2020 Spring Lecture Series

Each Spring the Society host a series of lectures on historic and cultural topics. This year we have three speakers discussing the underrepresented history in our area.  Lectures are held in the Visitors Center meeting room. Coffee, tea and light desserts are served.

2020 Spring Lecture Schedule 

March 5th- Lora Englehart: Mary Ann Shadd Carey; Delaware’s Forgotten Daughter.


April 9th- Noah Lewis: Ned Hector Canceled due to COVID-19


May 7th- Adrian Martinez: Where Two Worlds Meet, Quakers and Indians in Pennsylvania 1700-1720 Canceled due to COVID-19

Lecture Hours:

7pm - 8:30pm



Barn Visitors Center

1736 Creek Road, Chadds Ford, PA 19317



Admission is $10 per person at the door. CFHS members are free.



Visitors Center parking lot behind building. Enter at the front door by Creek Road.


March 5th at 7pm

Lora Engleheart


Mary Ann Shad Cary (1823-1893) was one of the most accomplished and celebrated women in black history.  She was born in Wilmington, yet few Delaware residents have ever heard of her.  Shad Cary seems more a woman of our times than of her own.  Teacher, journalist, editor, feminist, lawyer, wife and mother…it is easy to imagine her as a modern-day superwoman, preaching and practicing a life committed to racial and gender equality.  It is harder to imagine a woman, especially a woman of color, leading a life so rich with accomplishments 150 years ago. Click here to purchase tickets

Ned Hector - Canceled Due to COVID-19 

The lecture was cancelled but Noah Lewis graciously recorded a similar talk in the historic Chads House. This can be viewed below.



Noah Lewis has been potraying African American Revolutionary War hero Ned Hector for over 20 years. Over the years, he has become an expert in African American colonials, especially those fighting in the Contenental army. For the lecture, Noah will be doing a first person interpretation of Ned Hector. Among the topics he will cover are the Battle of Brandywine from Hector’s perspective, being a teamster during the Revolutionary War, and what it was like to be an African-American soldier in Washington’s army. The central theme of the interpretation is to underscore the diversity of the Continental Army, as Lewis will discuss the role of African-Americans, Irish, German, and other ethnic groups that composed the rank-and-file of Washington’s force. What makes this lecture really engaging is Lewis’ ability to engage the audience by questioning their loyalty to the American cause and teaching them how to load an imaginary Revolutionary cannon.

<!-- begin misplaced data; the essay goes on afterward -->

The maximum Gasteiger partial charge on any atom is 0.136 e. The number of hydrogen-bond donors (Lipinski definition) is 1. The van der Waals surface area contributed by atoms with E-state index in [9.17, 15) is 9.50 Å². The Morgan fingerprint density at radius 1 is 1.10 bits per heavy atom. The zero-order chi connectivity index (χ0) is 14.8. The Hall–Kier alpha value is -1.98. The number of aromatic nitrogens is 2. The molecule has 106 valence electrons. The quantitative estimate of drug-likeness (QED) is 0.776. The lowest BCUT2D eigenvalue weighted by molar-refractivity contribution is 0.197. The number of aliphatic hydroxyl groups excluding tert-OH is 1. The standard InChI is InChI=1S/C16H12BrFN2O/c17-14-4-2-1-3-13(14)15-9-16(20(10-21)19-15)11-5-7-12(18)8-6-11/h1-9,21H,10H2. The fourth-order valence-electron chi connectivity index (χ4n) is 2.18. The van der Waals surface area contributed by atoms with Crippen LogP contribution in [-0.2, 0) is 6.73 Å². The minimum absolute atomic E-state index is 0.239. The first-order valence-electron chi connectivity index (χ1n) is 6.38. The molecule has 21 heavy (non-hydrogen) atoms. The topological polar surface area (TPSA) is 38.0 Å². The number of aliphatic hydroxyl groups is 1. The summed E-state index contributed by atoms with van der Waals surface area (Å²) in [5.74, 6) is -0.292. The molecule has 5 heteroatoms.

Learn more about the speaker

Where Two Worlds Meet, Quakers and Indians in Pennsylvania 1700-1720 - Canceled Due to COVID-19 

May 7th at 7pm

Adrian Martinez


Where Two Worlds Meet, Quakers and Indians in Pennsylvania 1700-1720 explores the relationship between these two groups in the early 1700s and brings to light groups that once dominated the landscape of south eastern Pennsylvania


Adrian Martinez is an internationally known professional artist whose work combines a rigorously classical technique with an intensely emotional vision. He was born in Philadelphia, PA, but grew up in Washington, D.C. He studied painting and printmaking and received degrees from the Maryland Institute of Art in Baltimore, Maryland (BFA), St. Martins School of Art in London, England (CS) and Purdue University in West Lafayette, Indiana (MA). Adrian  is also an art instructor and lecturer who speaks on subjects which include art history, old master techniques, art appreciation and early Pennsylvania history. Click here to purchase tickets


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